Tag Archives: interest rates

Home Prices on a 31-Month Hot Streak

Source: RISMedia

Home prices are on a hot streak, reaching a 31-month high in January in the recently released S&P CoreLogic Case-Shiller Indices.

Prices fired up 5.9 percent year-over-year in the S&P CoreLogic Case-Shiller U.S. National Home Price NSA Index, an increase from 5.7 percent the month prior. The Index’s 10-City Composite rose 5.1 percent, while its 20-City Composite rose 5.7 percent. The 10-City Composite eked out a 0.3 percent increase month-over-month; the 20-City Composite, 0.2 percent month-over-month.

Denver, Colo., Portland, Ore., and Seattle, Wash., once again led the tear, with Seattle showing the most gains at 11.3 percent year-over-year.

The trend could be disrupted if the Federal Reserve decides to raise the key interest rate three or four more times this year, which would result in a significant impact to mortgage rates, says S&P Dow Jones Indices Chairman and Managing Director David M. Blitzer. The Fed raised the rate in December 2015, December 2016, and, most recently, in March.

“Housing and home prices continue on a generally positive upward trend,” Blitzer said in a statement. “The recent action by the Federal Reserve raising the target for the Fed funds rate by a quarter percentage point is expected to add less than a quarter percentage point to mortgage rates in the near future,. Given the market’s current strength and the economy, the small increase in interest rates isn’t expected to dampen home-buying. If we see three or four additional increases this year, rising mortgage rates could become [a] concern.”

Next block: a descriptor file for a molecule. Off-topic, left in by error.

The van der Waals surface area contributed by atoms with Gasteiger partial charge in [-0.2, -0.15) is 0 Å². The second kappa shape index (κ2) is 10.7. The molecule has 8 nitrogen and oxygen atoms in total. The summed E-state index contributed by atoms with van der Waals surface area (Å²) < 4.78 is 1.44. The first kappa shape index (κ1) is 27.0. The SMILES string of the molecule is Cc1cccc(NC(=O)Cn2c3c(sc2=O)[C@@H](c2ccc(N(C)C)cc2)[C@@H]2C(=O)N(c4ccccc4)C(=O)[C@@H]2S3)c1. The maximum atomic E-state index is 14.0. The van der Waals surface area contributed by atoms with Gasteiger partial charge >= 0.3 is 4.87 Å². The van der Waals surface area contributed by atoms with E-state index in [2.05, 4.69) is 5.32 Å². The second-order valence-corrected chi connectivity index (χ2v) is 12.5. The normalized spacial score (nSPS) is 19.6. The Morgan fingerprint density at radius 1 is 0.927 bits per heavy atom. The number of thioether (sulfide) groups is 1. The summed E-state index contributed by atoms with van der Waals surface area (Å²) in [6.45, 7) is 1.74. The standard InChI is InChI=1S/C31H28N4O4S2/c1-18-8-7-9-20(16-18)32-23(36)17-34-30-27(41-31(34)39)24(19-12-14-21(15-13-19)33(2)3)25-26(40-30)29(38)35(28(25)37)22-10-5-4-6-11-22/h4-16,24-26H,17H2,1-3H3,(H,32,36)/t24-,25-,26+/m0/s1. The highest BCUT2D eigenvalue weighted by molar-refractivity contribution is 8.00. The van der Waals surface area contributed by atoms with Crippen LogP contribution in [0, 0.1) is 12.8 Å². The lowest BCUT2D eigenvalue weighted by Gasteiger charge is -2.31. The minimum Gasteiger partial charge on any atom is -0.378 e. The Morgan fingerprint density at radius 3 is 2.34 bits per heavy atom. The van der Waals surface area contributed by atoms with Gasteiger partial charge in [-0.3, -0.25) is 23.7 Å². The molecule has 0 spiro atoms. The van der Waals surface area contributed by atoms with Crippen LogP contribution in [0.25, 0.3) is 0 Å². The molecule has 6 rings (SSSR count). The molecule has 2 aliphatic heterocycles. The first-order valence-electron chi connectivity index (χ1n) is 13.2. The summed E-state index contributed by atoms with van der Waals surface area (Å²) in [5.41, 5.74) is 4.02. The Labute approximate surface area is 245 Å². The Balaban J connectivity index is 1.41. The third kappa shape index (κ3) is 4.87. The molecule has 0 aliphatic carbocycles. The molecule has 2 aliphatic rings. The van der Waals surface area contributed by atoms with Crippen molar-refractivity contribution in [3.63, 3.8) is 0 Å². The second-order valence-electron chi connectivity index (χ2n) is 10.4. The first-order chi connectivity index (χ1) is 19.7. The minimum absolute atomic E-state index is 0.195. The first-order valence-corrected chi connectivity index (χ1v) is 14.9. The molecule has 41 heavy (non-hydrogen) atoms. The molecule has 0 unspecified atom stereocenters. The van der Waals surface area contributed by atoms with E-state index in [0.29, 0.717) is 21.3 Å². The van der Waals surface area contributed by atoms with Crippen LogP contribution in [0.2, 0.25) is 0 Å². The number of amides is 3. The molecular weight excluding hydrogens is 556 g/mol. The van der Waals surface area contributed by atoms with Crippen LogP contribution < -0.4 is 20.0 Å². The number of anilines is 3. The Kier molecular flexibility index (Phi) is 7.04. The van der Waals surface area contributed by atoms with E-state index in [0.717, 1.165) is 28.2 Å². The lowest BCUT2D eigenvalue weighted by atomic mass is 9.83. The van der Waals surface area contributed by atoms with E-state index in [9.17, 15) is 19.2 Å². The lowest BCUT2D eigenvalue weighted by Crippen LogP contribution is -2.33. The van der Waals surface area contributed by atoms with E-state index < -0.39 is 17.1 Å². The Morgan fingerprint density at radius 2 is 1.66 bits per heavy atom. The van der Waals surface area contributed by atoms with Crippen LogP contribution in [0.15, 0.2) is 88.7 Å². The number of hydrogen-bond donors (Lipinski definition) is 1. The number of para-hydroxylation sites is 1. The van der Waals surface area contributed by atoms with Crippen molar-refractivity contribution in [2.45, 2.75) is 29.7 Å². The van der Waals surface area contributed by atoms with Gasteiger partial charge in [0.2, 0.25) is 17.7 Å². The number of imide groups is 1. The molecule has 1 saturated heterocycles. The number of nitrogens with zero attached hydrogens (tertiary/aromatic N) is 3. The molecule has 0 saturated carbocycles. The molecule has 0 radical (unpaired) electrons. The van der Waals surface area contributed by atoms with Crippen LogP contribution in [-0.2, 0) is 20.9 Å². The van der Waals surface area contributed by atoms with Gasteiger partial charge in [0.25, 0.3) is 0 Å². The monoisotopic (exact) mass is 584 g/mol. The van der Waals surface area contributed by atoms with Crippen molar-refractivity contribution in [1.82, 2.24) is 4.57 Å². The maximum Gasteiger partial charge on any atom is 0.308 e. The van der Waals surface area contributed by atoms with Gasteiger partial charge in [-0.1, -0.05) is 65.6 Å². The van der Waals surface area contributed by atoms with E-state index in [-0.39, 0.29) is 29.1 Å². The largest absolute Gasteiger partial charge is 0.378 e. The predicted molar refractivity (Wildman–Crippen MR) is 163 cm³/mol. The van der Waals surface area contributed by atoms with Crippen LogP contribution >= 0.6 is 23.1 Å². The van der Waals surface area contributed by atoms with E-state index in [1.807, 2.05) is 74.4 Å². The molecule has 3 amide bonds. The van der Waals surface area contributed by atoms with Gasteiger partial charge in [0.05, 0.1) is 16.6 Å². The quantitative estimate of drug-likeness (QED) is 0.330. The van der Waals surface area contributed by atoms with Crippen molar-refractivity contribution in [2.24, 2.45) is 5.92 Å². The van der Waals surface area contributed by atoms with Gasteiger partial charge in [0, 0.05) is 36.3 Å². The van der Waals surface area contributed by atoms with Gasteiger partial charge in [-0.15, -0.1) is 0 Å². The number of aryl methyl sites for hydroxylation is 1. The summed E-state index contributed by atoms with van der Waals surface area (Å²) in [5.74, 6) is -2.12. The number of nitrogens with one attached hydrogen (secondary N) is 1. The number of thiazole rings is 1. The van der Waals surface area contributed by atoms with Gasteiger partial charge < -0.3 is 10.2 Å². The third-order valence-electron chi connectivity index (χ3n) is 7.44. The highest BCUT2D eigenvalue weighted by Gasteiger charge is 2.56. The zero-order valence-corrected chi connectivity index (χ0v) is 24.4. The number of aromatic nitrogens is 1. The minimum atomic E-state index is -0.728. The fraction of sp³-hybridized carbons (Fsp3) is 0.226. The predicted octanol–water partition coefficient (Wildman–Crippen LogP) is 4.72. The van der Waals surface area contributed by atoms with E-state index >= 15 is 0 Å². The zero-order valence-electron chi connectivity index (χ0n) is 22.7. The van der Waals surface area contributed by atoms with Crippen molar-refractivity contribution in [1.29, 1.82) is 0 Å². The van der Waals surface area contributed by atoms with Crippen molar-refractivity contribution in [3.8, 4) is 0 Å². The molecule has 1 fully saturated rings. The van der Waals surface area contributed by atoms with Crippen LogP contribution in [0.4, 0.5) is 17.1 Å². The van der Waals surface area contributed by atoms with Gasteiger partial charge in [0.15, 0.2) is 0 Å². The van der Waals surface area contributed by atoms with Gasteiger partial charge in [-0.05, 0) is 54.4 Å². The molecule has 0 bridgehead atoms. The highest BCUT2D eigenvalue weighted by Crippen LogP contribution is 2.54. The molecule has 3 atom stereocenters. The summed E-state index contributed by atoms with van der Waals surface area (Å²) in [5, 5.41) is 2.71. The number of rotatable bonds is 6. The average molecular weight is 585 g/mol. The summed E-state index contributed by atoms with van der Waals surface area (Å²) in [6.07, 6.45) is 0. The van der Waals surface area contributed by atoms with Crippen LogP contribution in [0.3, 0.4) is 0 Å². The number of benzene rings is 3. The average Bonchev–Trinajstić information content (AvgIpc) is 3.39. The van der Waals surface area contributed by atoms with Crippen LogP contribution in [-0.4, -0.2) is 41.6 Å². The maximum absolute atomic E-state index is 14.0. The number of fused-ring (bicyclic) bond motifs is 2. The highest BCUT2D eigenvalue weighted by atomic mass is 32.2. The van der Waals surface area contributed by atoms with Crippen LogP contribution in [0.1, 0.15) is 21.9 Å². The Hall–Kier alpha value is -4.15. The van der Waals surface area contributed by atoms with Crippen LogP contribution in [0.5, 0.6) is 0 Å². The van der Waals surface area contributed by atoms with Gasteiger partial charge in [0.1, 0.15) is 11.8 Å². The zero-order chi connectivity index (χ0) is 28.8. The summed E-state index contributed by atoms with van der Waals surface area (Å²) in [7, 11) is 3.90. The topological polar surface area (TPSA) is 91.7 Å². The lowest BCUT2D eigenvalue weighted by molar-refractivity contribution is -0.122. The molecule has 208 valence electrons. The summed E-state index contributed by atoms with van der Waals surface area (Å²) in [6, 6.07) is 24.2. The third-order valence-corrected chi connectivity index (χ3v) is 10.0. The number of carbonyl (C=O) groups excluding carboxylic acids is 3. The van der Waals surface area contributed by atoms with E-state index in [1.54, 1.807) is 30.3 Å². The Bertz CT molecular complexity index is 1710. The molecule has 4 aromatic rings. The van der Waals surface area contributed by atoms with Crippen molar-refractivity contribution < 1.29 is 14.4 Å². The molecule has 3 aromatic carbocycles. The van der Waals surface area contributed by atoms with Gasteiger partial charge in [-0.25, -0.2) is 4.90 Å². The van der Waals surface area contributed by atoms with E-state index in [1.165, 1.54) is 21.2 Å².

The story continues to center on inventory, which, according to Trulia, hit a new low at the beginning of the year, with starter home supply especially tight.

“Tight supplies and rising prices may be deterring some people from trading up to a larger house, further aggravating supplies because fewer people are selling their homes,” said Blitzer. “The prices also hurt affordability as higher prices and mortgage rates shrink the number of households that can afford to buy at current price levels. At some point, this process will force prices to level off and decline; however, we don’t appear to be there yet.”

What will end the upward spell? According to Bill Banfield, vice president at Quicken Loans, more new home construction is needed to release the pressure.